As we saw in the Tyler Clementi case, sometimes drawing a direct line is hard. Emily Bazelon looks at the new documentary Bully and is shocked to find one of the main character's mental health history missing:
I asked Hirsch why he didn't mention Tyler's diagnoses. "I really felt that by not disclosing it, we wouldn't allow the audience to prejudge," he said. "It was a decision we thought about a lot. Ultimately, we thought the film would be more powerful without it." To Ann Haas, a senior project specialist for the American Foundation for Suicide Prevention, this was a serious error. When I played Bully for Haas, she recoiled in horror, and I don't use the word lightly."To leave Tyler's mental health problems out of the film is an egregious omission," she said. "It is really misinformation. The filmmakers' had the opportunity to present bullying as a trigger, as one factor that played a role in a young person's suicide. But to draw a direct line without referencing anything else--I'm appalled, honestly. That is hugely, hugely unfortunate." Haas feels strongly about this for a few reasons.First, research shows a strong link between Asperger's and suicide and a link between bipolar disorder and suicide as well. This means these facts about Tyler are important to understanding his decision to take his life. There's more, too. From Haas' point of view, by presenting such an incomplete version of the facts, Hirsch has created a real risk of suicide contagion--the documented phenomenon of people mimicking suicidal behavior in light of media representations.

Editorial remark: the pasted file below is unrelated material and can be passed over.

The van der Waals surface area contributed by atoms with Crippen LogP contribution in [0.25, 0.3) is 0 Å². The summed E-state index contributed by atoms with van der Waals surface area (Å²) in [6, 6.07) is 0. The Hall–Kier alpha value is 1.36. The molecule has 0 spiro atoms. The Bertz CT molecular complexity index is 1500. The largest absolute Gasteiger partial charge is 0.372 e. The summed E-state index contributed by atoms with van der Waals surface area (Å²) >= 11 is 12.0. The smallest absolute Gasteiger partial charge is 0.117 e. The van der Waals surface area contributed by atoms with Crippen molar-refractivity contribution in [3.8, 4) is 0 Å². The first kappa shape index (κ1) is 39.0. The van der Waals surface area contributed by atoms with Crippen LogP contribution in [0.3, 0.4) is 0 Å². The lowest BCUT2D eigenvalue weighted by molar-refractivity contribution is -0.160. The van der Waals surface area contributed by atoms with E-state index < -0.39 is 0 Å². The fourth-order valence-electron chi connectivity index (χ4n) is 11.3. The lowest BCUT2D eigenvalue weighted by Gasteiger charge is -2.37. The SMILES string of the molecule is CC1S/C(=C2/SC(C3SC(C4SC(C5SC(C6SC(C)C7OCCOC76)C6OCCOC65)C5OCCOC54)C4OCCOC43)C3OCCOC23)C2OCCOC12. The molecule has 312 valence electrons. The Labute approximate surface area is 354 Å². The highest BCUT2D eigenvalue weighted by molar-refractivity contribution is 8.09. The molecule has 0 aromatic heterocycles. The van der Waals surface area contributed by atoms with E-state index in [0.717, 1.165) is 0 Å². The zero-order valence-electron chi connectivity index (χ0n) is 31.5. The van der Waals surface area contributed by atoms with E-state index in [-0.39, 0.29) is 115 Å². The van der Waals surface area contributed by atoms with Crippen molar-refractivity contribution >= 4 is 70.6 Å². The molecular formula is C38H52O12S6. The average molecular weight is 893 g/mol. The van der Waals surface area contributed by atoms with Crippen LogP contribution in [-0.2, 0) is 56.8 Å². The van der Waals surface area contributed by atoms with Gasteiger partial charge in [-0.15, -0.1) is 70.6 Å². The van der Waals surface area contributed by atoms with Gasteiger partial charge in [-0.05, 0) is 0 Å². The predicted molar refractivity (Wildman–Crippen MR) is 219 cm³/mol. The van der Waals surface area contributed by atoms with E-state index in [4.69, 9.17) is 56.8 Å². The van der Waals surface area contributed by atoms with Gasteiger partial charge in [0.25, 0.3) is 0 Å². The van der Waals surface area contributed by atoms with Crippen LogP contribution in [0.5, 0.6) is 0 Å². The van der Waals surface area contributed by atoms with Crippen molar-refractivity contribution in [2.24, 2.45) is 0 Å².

One of the problems with bullying is that so many of us (I am not speaking metaphorically) experienced it and so many of us are left with lasting scars. There is a strong feeling toward doing whatever we can tor save that next generation some of that pain. But strong feeling often overwhelms health skepticism.
I think part of the problem with suicide--particularly if the person was being bullied--is that there is also a strong urge to punish anyone who might have contributed to the person's death. I certainly felt--and still feel--that way about Dharun Ravi. I don't think that feeling took me to anywhere particularly wise. It is extremely difficult to accept that with suicide you may not get any causal answers.